WASHINGTON, D.C. — Tens of thousands of pro-life demonstrators gathered on the National Mall today for the 50th March for Life, the first to be held since the ending of national constitutional protections for abortion.
For decades, March for Life's primary goal has been to see the reversal of the Supreme Court's 1973 Roe v. Wade decision, which legalized abortion. That goal was achieved last summer with the Dobbs v. Jackson Women's Health Organization decision that overturned Roe and greatly expanded the ability of elected officials at the state and federal levels to restrict abortion.
That victory for abortion foes has left a big question hanging over the pro-life movement: What next?
It's a question of particular interest for libertarians, both pro-life and pro-choice.
The former have to figure out how best to thread the needle between legally protecting the lives of the unborn without falling into the typical pitfalls that await prohibitionists trying to stop something a lot of people want to do. The latter want to know exactly what threats to the individual right to abortion they'll now have to face down.
For today's triumphant rallygoers—a healthy mix of out-of-town students, families, and more Dominican friars than one could shake a stick at—the mission remains pretty simple and basically unchanged.
"We will march until abortion is unthinkable," said March for Life President Jeanne Mancini at today's rally.
That's certainly a big goal. New York Times columnist Ross Douthat described it as "genuinely revolutionary, even utopian." The ending of Roe is merely a first step toward that utopian endpoint.
"We're at the start of a new marathon," Kristi Hamrick, of Students for Life, tells Reason. "The fall of Roe really only removed a roadblock from where we could go."
Speakers today mentioned a few possible directions.
Newly installed House Majority Leader Rep. Steve Scalise (R–La.) won cheers from the crowd when he mentioned the House's recent passage of a bill that requires doctors to provide care to children born alive during an attempted abortion. He also touted a bill from the last Congress that would expand limits on federal funding of abortion and limit insurance plans' ability to cover the procedure.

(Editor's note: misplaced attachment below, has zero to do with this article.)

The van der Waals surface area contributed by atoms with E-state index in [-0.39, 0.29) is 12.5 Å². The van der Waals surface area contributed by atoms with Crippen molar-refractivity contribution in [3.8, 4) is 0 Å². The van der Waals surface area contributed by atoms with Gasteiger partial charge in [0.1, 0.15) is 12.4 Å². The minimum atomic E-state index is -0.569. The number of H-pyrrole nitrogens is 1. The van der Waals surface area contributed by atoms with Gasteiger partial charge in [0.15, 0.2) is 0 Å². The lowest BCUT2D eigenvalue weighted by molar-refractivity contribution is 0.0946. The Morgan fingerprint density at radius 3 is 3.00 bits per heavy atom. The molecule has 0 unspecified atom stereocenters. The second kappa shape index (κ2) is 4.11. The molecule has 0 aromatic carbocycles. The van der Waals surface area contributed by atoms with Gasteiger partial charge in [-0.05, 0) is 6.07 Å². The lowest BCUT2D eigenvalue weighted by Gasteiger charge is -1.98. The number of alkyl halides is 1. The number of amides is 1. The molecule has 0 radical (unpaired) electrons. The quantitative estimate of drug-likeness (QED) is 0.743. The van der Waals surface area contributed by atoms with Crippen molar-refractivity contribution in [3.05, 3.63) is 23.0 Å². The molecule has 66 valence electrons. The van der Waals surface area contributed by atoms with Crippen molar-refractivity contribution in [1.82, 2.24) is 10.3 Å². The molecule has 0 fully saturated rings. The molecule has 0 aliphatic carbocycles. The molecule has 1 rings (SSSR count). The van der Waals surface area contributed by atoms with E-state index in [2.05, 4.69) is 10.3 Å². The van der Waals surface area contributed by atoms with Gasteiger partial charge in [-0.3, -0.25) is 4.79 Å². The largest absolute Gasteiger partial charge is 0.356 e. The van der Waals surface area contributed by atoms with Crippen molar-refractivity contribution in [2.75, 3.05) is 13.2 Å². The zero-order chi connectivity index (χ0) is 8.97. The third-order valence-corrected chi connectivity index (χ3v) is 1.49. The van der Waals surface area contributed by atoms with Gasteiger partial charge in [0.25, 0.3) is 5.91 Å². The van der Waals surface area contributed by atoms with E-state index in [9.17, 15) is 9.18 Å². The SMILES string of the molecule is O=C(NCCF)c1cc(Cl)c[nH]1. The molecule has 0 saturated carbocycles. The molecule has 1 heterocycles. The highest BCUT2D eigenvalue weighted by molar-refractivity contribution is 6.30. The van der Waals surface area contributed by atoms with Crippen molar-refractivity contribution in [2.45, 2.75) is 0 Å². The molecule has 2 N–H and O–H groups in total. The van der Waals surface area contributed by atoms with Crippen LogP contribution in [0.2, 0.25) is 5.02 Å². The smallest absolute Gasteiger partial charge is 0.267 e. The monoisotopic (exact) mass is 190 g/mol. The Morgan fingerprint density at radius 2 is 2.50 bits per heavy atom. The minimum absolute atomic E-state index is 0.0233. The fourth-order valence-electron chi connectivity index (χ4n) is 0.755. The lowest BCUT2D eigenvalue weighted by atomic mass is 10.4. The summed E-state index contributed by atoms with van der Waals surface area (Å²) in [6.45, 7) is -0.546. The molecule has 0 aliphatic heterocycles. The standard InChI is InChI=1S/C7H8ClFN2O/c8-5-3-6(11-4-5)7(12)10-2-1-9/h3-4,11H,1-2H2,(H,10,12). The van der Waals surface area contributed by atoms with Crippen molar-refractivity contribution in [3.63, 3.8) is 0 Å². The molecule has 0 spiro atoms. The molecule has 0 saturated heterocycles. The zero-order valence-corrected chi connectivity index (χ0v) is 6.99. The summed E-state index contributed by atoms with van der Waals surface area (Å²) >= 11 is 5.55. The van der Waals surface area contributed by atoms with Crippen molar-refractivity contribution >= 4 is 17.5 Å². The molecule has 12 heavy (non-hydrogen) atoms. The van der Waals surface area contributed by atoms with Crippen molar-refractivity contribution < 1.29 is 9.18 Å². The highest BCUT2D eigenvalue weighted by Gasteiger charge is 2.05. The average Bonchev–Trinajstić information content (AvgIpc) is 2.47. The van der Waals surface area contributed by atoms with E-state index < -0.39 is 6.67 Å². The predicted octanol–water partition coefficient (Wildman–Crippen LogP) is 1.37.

Neither bill is likely to go anywhere while Democrats control the Senate and White House. The only Democratic elected official to speak was Connecticut Rep. Treneé McGee (D–New Haven) who railed against abortion as a racist practice that amounted to the "mass genocide of our children."
The partisan mix of speakers (or lack thereof) highlights how divisive abortion remains after Dobbs. Red states have moved to ban and restrict it while blue states have expanded subsidies for it.
This is the struggle pro-lifers face with the end of Roe. The movement's greatest victory to date also greatly expands the battlefield they have to contest. Rather than just convincing a handful of federal judges, they have to win over the public writ large.
Despite the partisan split on abortion, party politicking was rather understated at the event itself.
Speakers' prayer invocations were far more frequent than the handful of "get out the vote" plugs made from the stage. Flags of the Holy See and Virgin Mary banners easily outnumbered the one or two Trump flags fluttering above the crowd. The most common signs held by demonstrators were ones urging people to "choose life" not "vote Republican."
That speaks to the religious motivations animating so much of the anti-abortion cause. It's also an illustration that many in the crowd grasped that changing culture was as important as changing policy.
"The idea is to instill in everybody the importance of human dignity. In my opinion, it's changing hearts over changing laws," said Katherine Griffith, who came from Columbia, South Carolina, with her 7-month-old to attend the rally.
That's probably cold comfort for pro-choice libertarians. No one who spoke to Reason, or who spoke on stage, argued against outlawing abortion. But the emphasis on also convincing people that the practice is wrong does illustrate that a lot of pro-lifers understand that prohibition alone isn't going to achieve their far-reaching goals.
The median age of demonstrators at today's march was probably under 30. People who'd attended previous Marches for Life said this year's crowd was roughly the same size as past years.
That's all evidence that opposition to abortion, on both a political and personal level, isn't going to fade with the end of Roe or with boomers aging out of politics.